Why are scientists so heartless? They manage to genetically engineer a marvel of blobular cuteness, and then they get all huffy because it can't fly. Poor little Pichin can barely manage a jump, and apparently this fills its creator with disgust. In Reachin' Pichin, the debut from Malaysian game makers Kurechii, a sympathetic lab assistant helps Pichin launch up into the sky, grab all the money and gems conveniently floating around up there, and use them to evolve into something that will make its creator proud. Pichin won't give up. A good little creation would never give up. A good creation like he wanted. *sniffs*
What? Oh, I just have a cold. And something in my eye. It's nothing.
Leap right into the game by pressing that big red FLY button. As Pichin launches into the air, it follows your mouse from left to right. Guide Pichin into collecting coins, gems, treasure chests, and other goodies, and bounce on red and gold cushions to go even higher. There are no enemies per se, only some obstacles which slow Pichin down, and can actually sometimes be a good thing if you're falling. You can keep going until Pichin falls to the ground naturally, or if you want to end the flight early, you can click the "Skip" button at the very bottom of the screen. When your launch is over, you'll get a report on how much you picked up, and open any chests. As you progress, you'll unlock four other buttons beside FLY: a achievements monitor, for keeping track of your progress; a stats and skills for boosting stats and equipping skills; a research lab, for further increase of Pichin's speed, strength, luck and bounciness; and an evolution lab, for evolving Pichin into a champion!
Pichin starts out as neutral, but evolves into one of three kinds of Pichin: plant, beast, or metal. With each stage of evolution, Pichin has a different look and different abilities. Be forewarned that if you evolve baby Pichin into, say, Chickachin, the tween beast form, but later evolve into Gadgetin, the mature metal form, you will lose access to any beast skills you didn't have equipped. While you keep the skills you had equipped, you can only add new ones that are open to your Pichin's current type. Passive skills apply automatically, while active skills require clicking, holding with the mouse to charge, and then releasing to cast. Different active skills have different casting times and cooldown times, which you can monitor in the lower right corner of the screen.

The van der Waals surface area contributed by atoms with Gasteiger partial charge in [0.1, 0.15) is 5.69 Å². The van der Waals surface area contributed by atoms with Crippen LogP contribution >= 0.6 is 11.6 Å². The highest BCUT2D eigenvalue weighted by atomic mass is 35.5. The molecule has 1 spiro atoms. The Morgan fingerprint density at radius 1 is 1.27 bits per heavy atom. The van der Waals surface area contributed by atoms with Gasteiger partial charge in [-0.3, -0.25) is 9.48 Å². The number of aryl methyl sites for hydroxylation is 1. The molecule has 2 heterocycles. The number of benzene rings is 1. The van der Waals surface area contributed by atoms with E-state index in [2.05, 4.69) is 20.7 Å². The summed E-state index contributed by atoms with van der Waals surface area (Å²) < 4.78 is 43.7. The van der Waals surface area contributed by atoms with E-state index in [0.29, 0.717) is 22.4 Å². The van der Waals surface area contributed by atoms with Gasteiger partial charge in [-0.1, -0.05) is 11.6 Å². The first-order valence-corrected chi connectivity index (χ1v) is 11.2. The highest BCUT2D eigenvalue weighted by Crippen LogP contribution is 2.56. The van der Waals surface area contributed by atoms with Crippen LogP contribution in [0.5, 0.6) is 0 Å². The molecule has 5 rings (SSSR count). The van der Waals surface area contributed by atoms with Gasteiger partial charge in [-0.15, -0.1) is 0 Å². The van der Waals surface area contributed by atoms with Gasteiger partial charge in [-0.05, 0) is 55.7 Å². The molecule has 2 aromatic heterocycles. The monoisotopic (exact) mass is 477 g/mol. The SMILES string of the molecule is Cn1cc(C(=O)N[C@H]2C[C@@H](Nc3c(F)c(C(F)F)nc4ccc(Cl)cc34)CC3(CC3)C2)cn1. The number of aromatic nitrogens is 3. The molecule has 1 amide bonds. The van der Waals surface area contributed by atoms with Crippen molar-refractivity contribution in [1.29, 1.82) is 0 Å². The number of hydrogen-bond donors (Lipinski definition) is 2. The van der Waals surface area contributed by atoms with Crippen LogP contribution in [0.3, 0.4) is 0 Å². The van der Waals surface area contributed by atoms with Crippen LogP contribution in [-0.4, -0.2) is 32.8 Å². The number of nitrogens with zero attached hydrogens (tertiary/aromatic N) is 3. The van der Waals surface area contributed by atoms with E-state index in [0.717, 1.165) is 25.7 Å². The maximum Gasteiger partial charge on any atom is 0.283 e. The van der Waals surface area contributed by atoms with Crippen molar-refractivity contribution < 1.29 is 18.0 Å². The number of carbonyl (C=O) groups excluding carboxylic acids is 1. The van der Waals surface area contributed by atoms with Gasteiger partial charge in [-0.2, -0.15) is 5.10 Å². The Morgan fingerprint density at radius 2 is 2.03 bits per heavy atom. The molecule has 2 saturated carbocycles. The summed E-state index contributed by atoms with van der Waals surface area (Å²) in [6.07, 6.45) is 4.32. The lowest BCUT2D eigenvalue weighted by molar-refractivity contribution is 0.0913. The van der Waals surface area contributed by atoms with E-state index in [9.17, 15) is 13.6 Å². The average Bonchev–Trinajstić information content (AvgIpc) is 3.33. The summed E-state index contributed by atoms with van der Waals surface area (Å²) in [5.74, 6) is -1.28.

Analysis: A word of warning: the music of Reachin' Pichin is as cheerily addictive as that of Katamari Damacy. You may find yourself breaking into "ba da das" and squealing "Reachin' Pichin!" at inopportune moments. Aesthetically, this game is brilliant all around, with the soundtrack perfectly matching the colorful game world. Pichin looks as if it might bounce right out of your monitor altogether.
The game does such a good job making you identify with Pichin's desire to prove its worth that it's really a shame that the ending sequence doesn't give any plot resolution on that end. Instead, it's apparently meant to be a cliffhanger twist, bringing up something that was never foreshadowed in the slightest in the rest of the game, perhaps setting up a Reachin' Pichin 2. However, the best way to make people come back for Reachin' Pichin 2 is to give them emotional pay-off first, then hook them with Pichin's new challenge.
Despite a plot misstep at the end, Reachin' Pichin offers great launch gameplay throughout, fully up there with such classics of the genre as Hedgehog Launch. In most launch games, you begin the game hardly able to get anywhere, but once you've unlocked all the best upgrades, you almost can't lose. Reachin' Pichin takes a different approach, in that early launches are easy, but actually winning the game will not only take a fully evolved Pichin, but also a careful use of skills towards the top, where platforms become scarce.
Please give Reachin' Pichin a chance. Otherwise I think it's going to start wibbling its lower lip again, and I don't think I can take it.